#NetsFail (Getty Images)
As someone who was (seriously) credited with having a “dry sense of humor” on his kindergarten report card, I appreciate the way Twitter allows for a dry, droll sense of tone to be expressed in 140 characters or less. NBA team-approved Twitter accounts don’t usually take advantage of that format, preferring to mix in game updates with promotional fare, usually straying away from any sort of tweeted content that could be confused with, y’know, an actual person writing things.
The Brooklyn Nets’ public relations Twitter account, though, was different. It was never a verified account, unlike most of the official team designations, but it was far funnier than most. So funny that, and this is coming from the guy that grew up watching Dick Cavett make jokes-behind-the-jokes while sitting cross-legged, I didn’t even get that the account was a put on half the time. Sadly, according to various outlets (starting with Devin Kharpertian at The Brooklyn Game), the account has been put on hold as the Nets reconfigure their social media game.
Which is a damned shame. Because of tweets like these:
#Nets now 32-0 when outscoring opponent this season
— Nets PR Dept. (@Nets_PR) February 20, 2013
That's the 11th time Reggie Evans has lost his headband this season (career high) — Nets PR Dept. (@Nets_PR) January 31, 2013
The #Nets are undefeated after Brook Lopez gets a haircut
— Nets PR Dept. (@Nets_PR) February 14, 2013
And, after a nice run to start 2013, they busted out a nice dad-joke I can get behind:
The Nets are undefeated this year — Nets PR Dept. (@Nets_PR) January 3, 2013
Devin pointed out that the Nets actually addressed the change during the Sloan Sports Media Conference earlier this month, in an ironically-titled discussion.
This change was announced at the Sloan Sports Media Conference by Jayne Bussman-Wise, Digital Director of the Brooklyn Nets & Barclays Center, in a panel called "Staying Relevant: Social Media Analytics." They are now in the process of figuring out how they want to utilize the account, if at all.
The Nets declined to comment on the change.
Apparently utilizing an account properly means “making it look like every PR account on Twitter,” ripe for jokey-types to send off “hey @BedBathBeyond i left my toddler named crystal there on thursday is she still their ?? thx”-jokes that we all fall prey to from time to time.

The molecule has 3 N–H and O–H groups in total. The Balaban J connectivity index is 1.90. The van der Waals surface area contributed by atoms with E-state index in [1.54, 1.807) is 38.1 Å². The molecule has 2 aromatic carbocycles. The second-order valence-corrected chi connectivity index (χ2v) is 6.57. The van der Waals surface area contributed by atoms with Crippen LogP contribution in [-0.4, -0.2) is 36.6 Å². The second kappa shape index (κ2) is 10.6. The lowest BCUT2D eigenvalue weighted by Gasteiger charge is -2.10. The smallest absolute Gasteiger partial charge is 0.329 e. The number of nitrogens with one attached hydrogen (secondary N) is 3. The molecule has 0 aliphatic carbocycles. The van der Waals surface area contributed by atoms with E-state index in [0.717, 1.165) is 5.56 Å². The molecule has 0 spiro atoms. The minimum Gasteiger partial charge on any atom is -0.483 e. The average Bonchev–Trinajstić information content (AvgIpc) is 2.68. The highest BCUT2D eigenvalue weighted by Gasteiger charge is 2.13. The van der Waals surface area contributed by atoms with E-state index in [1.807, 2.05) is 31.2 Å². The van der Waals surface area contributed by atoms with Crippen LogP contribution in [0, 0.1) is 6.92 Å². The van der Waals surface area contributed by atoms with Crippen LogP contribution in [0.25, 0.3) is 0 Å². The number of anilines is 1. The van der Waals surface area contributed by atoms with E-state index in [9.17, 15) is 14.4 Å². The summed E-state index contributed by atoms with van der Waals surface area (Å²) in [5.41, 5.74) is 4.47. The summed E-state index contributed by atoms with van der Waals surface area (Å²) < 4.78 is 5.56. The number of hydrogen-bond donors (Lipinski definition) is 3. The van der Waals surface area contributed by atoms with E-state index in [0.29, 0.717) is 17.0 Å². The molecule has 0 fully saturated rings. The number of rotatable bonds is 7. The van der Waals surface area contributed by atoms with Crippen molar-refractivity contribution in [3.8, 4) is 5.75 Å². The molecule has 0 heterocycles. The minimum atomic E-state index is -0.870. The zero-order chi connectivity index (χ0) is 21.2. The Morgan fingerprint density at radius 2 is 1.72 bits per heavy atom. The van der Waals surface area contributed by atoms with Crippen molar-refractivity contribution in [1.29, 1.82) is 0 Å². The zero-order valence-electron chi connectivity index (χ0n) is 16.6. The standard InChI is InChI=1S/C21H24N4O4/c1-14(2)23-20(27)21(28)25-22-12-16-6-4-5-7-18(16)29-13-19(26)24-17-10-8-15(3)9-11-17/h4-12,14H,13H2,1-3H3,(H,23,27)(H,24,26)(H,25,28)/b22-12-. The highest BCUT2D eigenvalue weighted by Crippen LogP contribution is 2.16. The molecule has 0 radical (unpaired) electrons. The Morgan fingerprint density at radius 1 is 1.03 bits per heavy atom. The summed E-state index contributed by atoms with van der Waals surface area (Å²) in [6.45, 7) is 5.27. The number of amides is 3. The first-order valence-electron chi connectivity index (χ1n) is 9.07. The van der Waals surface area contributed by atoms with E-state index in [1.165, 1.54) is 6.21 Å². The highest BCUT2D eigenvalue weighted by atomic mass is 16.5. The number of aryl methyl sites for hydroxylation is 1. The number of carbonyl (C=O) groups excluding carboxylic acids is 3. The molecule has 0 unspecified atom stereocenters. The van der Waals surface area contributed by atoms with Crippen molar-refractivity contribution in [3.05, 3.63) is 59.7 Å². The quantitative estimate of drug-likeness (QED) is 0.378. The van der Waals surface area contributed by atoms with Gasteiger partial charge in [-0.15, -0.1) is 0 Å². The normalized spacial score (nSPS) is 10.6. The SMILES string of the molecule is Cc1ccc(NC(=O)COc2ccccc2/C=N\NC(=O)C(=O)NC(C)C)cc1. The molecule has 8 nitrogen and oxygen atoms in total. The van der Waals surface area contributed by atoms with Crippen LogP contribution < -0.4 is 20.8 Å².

I’m charged with covering 29 NBA teams (plus the Bobcats) and yet I only follow a few NBA team Twitter accounts. For someone that has to stay on top of every move this league churns out, that’s saying quite a bit. Most of these accounts are dull and repetitive, and they’re usually tweeting out the sort of stuff that us sportswriters get in the printouts handed to us at press row during each game. The pieces of paper we usually skim – “Atlanta is 32-19 when Jeff Teague double-knots his left sneaker” – before shoving them beneath our laptops.
Most NBA factoids – FACT – are boring. The Nets’ PR account was actually interesting. It was so funny and dry and on point that I didn’t even get that it was having a go at us with its submissions. If you make a dry joke that I don’t get, and I’m too stuffy to understand the quip? Then you earn my unending respect. The Nets’ PR feed, as recently run, made me look like a prat.
Luckily, as Kharpertian noted, the mind behind the feed lives on with his personal account. Calder Hynes is still tweeting away about his Nets, offering observations like these:
If the #Nets and Pistons meet in the playoffs, Brooklyn will have home court (3-0 this season)
— Calder Hynes (@calder_h) March 19, 2013
At the very least, give this man a follow, as he works his way through a long Nets season that hasn’t been nearly as interesting as a massive payroll, new arena, cool borough and goofball owner should assure.
- Sports & Recreation